I began my scientific career with a degree in Biological Sciences at Lancaster University, followed by a PhD at the University of Manchester. Following this I was awarded an MRC fellowship in Biomedical Informatics at the University of Edinburgh. These experiences provided me with a thorough training in genetics and bioinformatics which I then transferred primarily to the study of plants and their pathogens, when I took up a group leader role at East Malling Research in 2011.
East Malling proved a good fit for me and the weather in Kent was a welcome break from life in the North! In the six years I have worked at East Malling, there have been tremendous positive changes both in the industry and the institute. Working under the direction of Prof. Peter Gregory, I grew a research group of about twenty PhD students and postdoctoral researchers who continue to work closely with the UK industry on topics such as developing resistance to fungal and oomycete diseases in crops such as apple and strawberry.
Following the merger of East Malling with NIAB in 2016 I was invited to lead the genetics department which now has around 30-35 full time and visiting staff and encompasses a wider remit, including groups working on imaging, technology development, bioinformatics and crop breeding.
My wife Nikki and two children Millie and Thomas, all love life in Kent. We have recently swapped our ‘project’ from an orchard (which proved too hard to handle with our busy lives) to a 17th century farmhouse, which requires a little modernisation! We hope to be able to grow vegetables in the local allotment and finally plant some of the heritage apple trees that have followed us around the country for the past seven years!
I am very grateful both The Worshipful Company of Fruiterers (who incidentally funded my first ever research project in horticulture) and the Worshipful Company of Gardeners for jointly sponsoring my project.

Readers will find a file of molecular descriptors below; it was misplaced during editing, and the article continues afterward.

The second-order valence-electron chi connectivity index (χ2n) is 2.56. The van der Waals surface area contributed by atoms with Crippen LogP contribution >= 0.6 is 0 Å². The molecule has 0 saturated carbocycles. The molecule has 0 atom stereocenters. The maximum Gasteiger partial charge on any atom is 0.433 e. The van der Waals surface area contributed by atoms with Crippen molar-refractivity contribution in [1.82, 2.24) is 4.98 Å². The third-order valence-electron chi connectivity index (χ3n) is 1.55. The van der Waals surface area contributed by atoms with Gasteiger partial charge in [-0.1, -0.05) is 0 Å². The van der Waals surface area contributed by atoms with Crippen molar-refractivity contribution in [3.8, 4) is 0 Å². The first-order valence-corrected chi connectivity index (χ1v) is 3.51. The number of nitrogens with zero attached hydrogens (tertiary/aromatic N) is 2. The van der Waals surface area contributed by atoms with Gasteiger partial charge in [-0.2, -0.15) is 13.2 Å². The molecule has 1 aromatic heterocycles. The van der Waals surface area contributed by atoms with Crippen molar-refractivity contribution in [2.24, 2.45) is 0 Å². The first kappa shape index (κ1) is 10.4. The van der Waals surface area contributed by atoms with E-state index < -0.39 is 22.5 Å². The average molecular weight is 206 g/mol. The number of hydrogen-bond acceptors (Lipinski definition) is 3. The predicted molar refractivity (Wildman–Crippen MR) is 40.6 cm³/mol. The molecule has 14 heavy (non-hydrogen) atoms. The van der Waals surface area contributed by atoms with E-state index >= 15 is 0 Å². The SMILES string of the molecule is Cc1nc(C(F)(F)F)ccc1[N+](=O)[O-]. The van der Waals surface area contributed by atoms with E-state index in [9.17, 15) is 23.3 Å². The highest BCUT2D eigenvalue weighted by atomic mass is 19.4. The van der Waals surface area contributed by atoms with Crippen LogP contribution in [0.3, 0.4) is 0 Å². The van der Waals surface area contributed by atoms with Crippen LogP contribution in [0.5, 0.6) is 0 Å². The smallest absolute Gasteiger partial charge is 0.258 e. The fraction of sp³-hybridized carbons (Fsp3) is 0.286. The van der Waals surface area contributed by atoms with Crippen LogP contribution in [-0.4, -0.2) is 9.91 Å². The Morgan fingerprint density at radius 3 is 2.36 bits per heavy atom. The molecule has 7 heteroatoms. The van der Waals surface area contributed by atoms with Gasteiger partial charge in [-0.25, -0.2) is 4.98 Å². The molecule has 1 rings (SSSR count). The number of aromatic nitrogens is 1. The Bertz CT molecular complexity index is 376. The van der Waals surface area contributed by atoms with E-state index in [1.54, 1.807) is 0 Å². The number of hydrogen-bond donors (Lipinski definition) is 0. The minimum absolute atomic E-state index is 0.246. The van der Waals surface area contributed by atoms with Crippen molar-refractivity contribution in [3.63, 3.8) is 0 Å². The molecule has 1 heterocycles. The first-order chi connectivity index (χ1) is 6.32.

Where next for soft fruit in the UK?
Worshipful Company of Fruiterers
Worshipful Company of Gardeners
The title of my project “Where next for soft fruit in the UK? Addressing the yield gap and providing a path to 500 t/ha” sets out an ambitious target for the soft fruit industry.
ThegeneralissuesthatIam addressing in this study revolvearoundhowtoimproveefficiencyandproductivityinthefaceofincreasinguncertainty (political, environmental, economic) inthesoftfruitindustry using a combination of cutting edge genetics and agronomy.
Despite the rejuvenation of the soft fruit industry and its currently impressive performance, Brexit is hastening the manifestation of some of the key issues across this sector of horticulture and therefore innovation is vital for the maintenance of competitive advantage.
Principally these issues revolve around the availability of labour and the cost of production, though other drivers such as invasive pests and diseases, more variable weather conditions and volatility in the supply chain are also placing severe pressure on profitability.
There remains a significant gap between the production of scientific knowledge and its deployment on farm, despite the clear promise of boosting yield, efficiency and competitiveness.
I would like to quantify the benefits on farm of some of the key developments in research and technology, estimate the actual cost of deployment on farm and identify the barriers to the technology being adopted and potential solutions. In doing so this work will provide a roadmap for innovation for the next ten years.